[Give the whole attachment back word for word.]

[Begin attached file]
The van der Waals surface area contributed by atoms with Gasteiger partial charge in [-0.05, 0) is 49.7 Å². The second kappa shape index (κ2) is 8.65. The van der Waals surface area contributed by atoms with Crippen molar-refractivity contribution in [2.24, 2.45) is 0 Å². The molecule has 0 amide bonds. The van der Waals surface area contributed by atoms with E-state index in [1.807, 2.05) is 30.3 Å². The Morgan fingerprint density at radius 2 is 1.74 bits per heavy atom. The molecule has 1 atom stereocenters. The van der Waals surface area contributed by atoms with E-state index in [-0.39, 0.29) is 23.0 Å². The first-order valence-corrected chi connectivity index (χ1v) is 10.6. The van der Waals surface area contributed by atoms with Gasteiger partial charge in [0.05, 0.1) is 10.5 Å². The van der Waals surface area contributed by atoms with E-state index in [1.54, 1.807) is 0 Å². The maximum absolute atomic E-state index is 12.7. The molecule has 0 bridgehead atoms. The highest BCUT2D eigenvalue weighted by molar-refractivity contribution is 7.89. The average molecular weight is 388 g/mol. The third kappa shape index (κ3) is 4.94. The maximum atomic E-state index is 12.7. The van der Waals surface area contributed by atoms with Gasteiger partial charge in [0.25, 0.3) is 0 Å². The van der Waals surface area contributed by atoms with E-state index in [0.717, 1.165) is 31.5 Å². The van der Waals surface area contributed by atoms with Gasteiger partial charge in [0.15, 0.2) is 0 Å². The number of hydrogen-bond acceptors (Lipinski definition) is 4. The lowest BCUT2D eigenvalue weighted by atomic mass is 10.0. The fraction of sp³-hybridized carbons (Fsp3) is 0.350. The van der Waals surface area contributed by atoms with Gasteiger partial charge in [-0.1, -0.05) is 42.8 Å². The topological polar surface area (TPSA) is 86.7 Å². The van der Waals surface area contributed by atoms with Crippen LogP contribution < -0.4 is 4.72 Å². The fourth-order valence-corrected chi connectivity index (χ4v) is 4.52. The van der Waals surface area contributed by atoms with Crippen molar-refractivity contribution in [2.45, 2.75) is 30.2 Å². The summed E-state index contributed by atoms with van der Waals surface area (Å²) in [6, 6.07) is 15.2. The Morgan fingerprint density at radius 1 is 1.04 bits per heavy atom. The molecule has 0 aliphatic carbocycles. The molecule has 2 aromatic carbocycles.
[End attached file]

The van der Waals surface area contributed by atoms with Gasteiger partial charge in [-0.05, 0) is 49.7 Å². The second kappa shape index (κ2) is 8.65. The van der Waals surface area contributed by atoms with Crippen molar-refractivity contribution in [2.24, 2.45) is 0 Å². The molecule has 0 amide bonds. The van der Waals surface area contributed by atoms with E-state index in [1.807, 2.05) is 30.3 Å². The Morgan fingerprint density at radius 2 is 1.74 bits per heavy atom. The molecule has 1 atom stereocenters. The van der Waals surface area contributed by atoms with E-state index in [-0.39, 0.29) is 23.0 Å². The first-order valence-corrected chi connectivity index (χ1v) is 10.6. The van der Waals surface area contributed by atoms with Gasteiger partial charge in [0.05, 0.1) is 10.5 Å². The van der Waals surface area contributed by atoms with E-state index in [1.54, 1.807) is 0 Å². The maximum absolute atomic E-state index is 12.7. The molecule has 0 bridgehead atoms. The highest BCUT2D eigenvalue weighted by molar-refractivity contribution is 7.89. The average molecular weight is 388 g/mol. The third kappa shape index (κ3) is 4.94. The maximum atomic E-state index is 12.7. The van der Waals surface area contributed by atoms with Gasteiger partial charge in [0.25, 0.3) is 0 Å². The van der Waals surface area contributed by atoms with E-state index in [0.717, 1.165) is 31.5 Å². The van der Waals surface area contributed by atoms with Gasteiger partial charge in [0.15, 0.2) is 0 Å². The number of hydrogen-bond acceptors (Lipinski definition) is 4. The lowest BCUT2D eigenvalue weighted by atomic mass is 10.0. The fraction of sp³-hybridized carbons (Fsp3) is 0.350. The van der Waals surface area contributed by atoms with Gasteiger partial charge in [-0.1, -0.05) is 42.8 Å². The topological polar surface area (TPSA) is 86.7 Å². The van der Waals surface area contributed by atoms with Crippen LogP contribution < -0.4 is 4.72 Å². The fourth-order valence-corrected chi connectivity index (χ4v) is 4.52. The van der Waals surface area contributed by atoms with Crippen molar-refractivity contribution in [2.45, 2.75) is 30.2 Å². The summed E-state index contributed by atoms with van der Waals surface area (Å²) in [6, 6.07) is 15.2. The Morgan fingerprint density at radius 1 is 1.04 bits per heavy atom. The molecule has 0 aliphatic carbocycles. The molecule has 2 aromatic carbocycles.